There’s no doubt about it: any property sale or purchase has the potential to go wrong. Banks refuse to issue mortgages, buyers pull out, sellers change their minds and chains collapse for all kinds of reasons. However, for some reason, the prospect of running into conveyancing problems often does not occur to those who have engaged the legal professionals concerned. This is a pity because with a little forethought, it’s possible to avoid some of the most common pitfalls and help keep a transaction moving forwards smoothly.
1. Picking the wrong conveyancer
‘But what’s the right conveyancer?’ I hear you cry! ‘How do I know which firm to pick?’
Unfortunately, all too often, the first indication that a conveyancer was not the right choice occurs sometime after (and occasionally many years after) a prospective seller or buyer has engaged their services. Indications that all is not well might include:
-Being unable to get hold of your lawyer
-The appearance of unexpected additional charges on your bill
-Access problems once you move into your new home because your lawyer did not unearth the fact that you cannot reach the property without crossing someone else’s land, and there is no consent or subsisting easement for this
-Discovering after you move in that you are not allowed to park the van you use for commercial purposes on your drive
-Having problems selling on the property when your buyer’s lawyer spots something that your original lawyer missed, for example that a previous owner built an extension without getting the requisite consents.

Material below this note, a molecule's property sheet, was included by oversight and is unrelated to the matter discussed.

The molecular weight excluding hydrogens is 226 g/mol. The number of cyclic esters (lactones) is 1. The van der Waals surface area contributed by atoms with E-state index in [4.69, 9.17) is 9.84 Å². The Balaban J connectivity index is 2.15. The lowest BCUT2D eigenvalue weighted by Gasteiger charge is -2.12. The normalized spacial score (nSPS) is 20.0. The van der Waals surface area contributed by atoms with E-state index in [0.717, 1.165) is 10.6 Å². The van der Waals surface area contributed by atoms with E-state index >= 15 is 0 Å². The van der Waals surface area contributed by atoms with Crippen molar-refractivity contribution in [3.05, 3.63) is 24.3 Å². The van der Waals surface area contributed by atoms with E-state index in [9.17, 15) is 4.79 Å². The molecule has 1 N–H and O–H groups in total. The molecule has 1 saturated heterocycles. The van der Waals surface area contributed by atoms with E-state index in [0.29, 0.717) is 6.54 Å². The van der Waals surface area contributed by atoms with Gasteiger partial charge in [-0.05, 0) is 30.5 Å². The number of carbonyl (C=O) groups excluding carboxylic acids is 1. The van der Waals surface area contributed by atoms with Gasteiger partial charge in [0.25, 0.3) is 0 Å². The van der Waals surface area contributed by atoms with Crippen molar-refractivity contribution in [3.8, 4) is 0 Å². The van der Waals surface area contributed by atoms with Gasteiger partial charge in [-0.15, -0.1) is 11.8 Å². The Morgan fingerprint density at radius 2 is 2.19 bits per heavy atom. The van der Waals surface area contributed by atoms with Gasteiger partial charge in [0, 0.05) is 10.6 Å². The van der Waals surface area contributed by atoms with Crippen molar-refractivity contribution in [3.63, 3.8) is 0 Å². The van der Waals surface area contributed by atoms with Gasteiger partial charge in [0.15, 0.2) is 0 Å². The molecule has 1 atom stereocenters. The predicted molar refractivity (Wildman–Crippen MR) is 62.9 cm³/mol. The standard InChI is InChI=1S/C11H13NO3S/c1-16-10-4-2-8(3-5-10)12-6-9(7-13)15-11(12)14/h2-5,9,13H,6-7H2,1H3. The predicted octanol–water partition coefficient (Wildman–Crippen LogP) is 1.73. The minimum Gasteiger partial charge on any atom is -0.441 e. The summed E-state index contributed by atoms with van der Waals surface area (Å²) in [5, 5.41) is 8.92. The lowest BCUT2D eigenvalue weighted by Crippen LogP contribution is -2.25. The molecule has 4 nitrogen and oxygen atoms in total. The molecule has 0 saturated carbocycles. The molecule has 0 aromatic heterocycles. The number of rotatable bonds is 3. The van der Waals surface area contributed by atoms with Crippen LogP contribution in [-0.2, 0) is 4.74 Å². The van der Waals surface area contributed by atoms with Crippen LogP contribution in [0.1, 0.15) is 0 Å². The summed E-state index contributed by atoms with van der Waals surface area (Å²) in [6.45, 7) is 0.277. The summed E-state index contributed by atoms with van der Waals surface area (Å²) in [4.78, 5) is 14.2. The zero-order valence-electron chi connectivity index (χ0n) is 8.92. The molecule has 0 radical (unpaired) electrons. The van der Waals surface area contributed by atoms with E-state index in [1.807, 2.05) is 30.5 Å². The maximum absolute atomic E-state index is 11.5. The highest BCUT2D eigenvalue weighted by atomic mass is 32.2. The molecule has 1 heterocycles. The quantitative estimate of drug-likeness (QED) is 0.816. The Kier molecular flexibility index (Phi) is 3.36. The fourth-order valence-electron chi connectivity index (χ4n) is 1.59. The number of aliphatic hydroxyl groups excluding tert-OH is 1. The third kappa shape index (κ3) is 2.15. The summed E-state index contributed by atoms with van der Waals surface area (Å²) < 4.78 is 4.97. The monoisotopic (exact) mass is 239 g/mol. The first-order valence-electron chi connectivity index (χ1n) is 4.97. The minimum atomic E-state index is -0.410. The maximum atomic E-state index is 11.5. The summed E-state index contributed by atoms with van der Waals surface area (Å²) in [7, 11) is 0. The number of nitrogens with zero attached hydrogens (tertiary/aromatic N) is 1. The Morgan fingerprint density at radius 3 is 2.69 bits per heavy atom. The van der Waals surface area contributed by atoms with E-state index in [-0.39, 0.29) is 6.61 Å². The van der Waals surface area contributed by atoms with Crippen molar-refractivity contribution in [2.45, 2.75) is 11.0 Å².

Cheap conveyancers are often cheap for a reason. As is often the case, if something looks too good to be true, it usually is. Always ask yourself the following questions:
-Is this conveyancer going to have to cut corners in order to do the job so cheaply?
-Will I have a named contact at the conveyancing firm? If not, why not?
-If I do have a named contact, how do I know if they’re appropriately qualified?
-Do I know who to complain to if I have any concerns?
-Do I understand what the “headline” fee covers and when I might be charged for any extras?
-Am I choosing a conveyancer recommended by my estate agent? Due to the fact that some estate agents receive a commission for referrals, this is common practice but it does not always result in the best and most efficient legal advice. You are under no obligation to use such a firm and it is usually preferable to seek an independent recommendation.
-Have I checked that the firm I am thinking of using is accredited as a legal business by Lexcel and / or is an accredited member of the Law Society’s Conveyancing Quality Scheme?
-Does my conveyancer have requisite experience in similar transactions? While most property transactions offer little out of the ordinary for the experienced conveyancer, sales and purchases of listed properties or those of non-traditional construction may benefit from attention from someone accustomed to working with other properties of that nature.